A class-action lawsuit against Apple that was made back in 2013 now has a resolution 7 years later. The California Supreme Court has decided that Apple is now required to pay its employees for the amount of time it takes for their personal bags and belongings to be searched after their shifts. The class-action lawsuit was filed back in 2013, and it claimed that all Apple employees were required to have their bags, brief cases, and personal Apple devices searched prior to them leaving the store for the day. Retail workers would be required to wait anywhere from 5 to 45 minutes after their shift until a manager or security officer could search their belongings. The employees were not paid wages for the time they spent waiting and participating in the search.
The class-action lawsuit was dismissed by a California judge in 2015, but it was appealed later on. The United States Ninth Circuit Court of Appeals then wanted clarification from the California Supreme Court regarding the state law that was in place. After several years, the California Supreme Court has now decided to rule in favor of the Apple retail workers. According to the report, Apple violated state laws when it did not pay the employees wages while they were waiting for mandatory bag searches at the end of their shifts. Tim Cook, the CEO of Apple, stated that he was unaware of the bag search policy until two employees complained to him directly about the issue. The ruling of this case could mean Apple is required to pay millions of dollars in unpaid employee wages due to the amount of time spent on the bag searches at the end of employee shifts. The Ninth Circuit will now help determine how to interpret the state law.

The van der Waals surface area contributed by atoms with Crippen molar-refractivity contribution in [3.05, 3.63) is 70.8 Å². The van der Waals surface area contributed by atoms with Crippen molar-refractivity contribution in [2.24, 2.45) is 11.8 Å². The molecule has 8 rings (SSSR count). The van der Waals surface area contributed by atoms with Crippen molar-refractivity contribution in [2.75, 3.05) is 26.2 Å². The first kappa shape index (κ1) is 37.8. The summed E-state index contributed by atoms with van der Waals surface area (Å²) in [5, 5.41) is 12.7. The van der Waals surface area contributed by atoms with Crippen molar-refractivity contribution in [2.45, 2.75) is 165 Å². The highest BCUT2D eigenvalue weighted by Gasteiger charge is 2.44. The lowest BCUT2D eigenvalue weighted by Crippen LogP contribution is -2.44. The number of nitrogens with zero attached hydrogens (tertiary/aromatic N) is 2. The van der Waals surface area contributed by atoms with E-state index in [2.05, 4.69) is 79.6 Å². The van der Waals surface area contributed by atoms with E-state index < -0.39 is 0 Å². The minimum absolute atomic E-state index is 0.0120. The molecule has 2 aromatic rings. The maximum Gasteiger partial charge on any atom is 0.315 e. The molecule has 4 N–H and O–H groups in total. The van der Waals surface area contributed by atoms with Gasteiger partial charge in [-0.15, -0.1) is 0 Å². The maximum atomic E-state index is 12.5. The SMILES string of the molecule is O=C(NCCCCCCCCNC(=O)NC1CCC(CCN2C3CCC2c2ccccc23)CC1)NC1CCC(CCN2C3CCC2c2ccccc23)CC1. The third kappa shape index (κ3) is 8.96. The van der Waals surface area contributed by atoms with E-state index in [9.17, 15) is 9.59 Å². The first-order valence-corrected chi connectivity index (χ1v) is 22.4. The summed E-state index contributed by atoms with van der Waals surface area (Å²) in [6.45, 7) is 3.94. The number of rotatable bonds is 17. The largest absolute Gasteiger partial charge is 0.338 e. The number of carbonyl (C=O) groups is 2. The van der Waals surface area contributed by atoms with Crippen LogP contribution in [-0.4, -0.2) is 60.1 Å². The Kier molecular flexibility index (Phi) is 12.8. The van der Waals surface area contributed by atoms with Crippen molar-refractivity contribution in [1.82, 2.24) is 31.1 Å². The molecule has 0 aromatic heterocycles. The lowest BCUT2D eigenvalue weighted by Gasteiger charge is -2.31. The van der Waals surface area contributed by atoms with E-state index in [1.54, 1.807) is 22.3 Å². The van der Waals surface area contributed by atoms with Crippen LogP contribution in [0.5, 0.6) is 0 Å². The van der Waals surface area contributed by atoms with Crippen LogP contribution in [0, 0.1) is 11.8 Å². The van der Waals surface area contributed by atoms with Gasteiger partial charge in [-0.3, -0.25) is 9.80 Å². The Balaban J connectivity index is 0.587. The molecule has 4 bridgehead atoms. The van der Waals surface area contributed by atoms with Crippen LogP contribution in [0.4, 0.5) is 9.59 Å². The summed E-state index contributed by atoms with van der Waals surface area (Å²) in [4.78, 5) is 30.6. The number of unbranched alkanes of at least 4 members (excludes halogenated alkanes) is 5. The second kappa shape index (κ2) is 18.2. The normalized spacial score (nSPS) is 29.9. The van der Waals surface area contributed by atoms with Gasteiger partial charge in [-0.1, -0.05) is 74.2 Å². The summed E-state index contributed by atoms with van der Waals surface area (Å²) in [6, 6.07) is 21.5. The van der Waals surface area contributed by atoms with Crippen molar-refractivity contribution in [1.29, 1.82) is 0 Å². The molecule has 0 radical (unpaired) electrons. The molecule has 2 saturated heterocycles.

If you’ve been wrongfully terminated from your job in retaliation for exercising a legal workplace right, or if you believe you have not received adequate wages for hours worked, please contact the attorneys at the California Employment Legal Group today for a free consultation with an experienced employment lawyer who will clearly explain your rights and options under the law.